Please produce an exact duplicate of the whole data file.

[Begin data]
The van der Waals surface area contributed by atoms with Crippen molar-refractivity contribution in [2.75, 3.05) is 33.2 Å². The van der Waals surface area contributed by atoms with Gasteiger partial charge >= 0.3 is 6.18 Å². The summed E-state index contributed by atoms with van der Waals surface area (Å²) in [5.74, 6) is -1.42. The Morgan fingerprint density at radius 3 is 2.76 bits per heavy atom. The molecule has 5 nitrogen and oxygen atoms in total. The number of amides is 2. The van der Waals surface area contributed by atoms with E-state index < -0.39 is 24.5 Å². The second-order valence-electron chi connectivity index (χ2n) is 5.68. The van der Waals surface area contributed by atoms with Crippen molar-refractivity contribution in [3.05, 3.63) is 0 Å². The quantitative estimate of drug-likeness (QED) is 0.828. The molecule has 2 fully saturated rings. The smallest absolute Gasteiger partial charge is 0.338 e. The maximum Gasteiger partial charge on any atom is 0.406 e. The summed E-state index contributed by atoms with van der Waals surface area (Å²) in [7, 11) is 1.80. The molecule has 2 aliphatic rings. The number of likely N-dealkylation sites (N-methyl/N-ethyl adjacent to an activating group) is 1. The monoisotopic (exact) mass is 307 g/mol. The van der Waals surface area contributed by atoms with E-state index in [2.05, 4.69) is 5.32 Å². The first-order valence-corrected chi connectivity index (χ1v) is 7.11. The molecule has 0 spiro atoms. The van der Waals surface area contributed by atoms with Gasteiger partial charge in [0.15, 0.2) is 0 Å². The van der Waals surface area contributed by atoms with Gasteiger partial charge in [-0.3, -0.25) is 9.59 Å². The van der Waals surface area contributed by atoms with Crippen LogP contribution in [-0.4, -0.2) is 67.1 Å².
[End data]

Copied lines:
The van der Waals surface area contributed by atoms with Crippen molar-refractivity contribution in [2.75, 3.05) is 33.2 Å². The van der Waals surface area contributed by atoms with Gasteiger partial charge >= 0.3 is 6.18 Å². The summed E-state index contributed by atoms with van der Waals surface area (Å²) in [5.74, 6) is -1.42. The Morgan fingerprint density at radius 3 is 2.76 bits per heavy atom. The molecule has 5 nitrogen and oxygen atoms in total. The number of amides is 2. The van der Waals surface area contributed by atoms with E-state index < -0.39 is 24.5 Å². The second-order valence-electron chi connectivity index (χ2n) is 5.68. The van der Waals surface area contributed by atoms with Crippen molar-refractivity contribution in [3.05, 3.63) is 0 Å². The quantitative estimate of drug-likeness (QED) is 0.828. The molecule has 2 fully saturated rings. The smallest absolute Gasteiger partial charge is 0.338 e. The maximum Gasteiger partial charge on any atom is 0.406 e. The summed E-state index contributed by atoms with van der Waals surface area (Å²) in [7, 11) is 1.80. The molecule has 2 aliphatic rings. The number of likely N-dealkylation sites (N-methyl/N-ethyl adjacent to an activating group) is 1. The monoisotopic (exact) mass is 307 g/mol. The van der Waals surface area contributed by atoms with E-state index in [2.05, 4.69) is 5.32 Å². The first-order valence-corrected chi connectivity index (χ1v) is 7.11. The molecule has 0 spiro atoms. The van der Waals surface area contributed by atoms with Gasteiger partial charge in [0.15, 0.2) is 0 Å². The van der Waals surface area contributed by atoms with Gasteiger partial charge in [-0.3, -0.25) is 9.59 Å². The van der Waals surface area contributed by atoms with Crippen LogP contribution in [-0.4, -0.2) is 67.1 Å².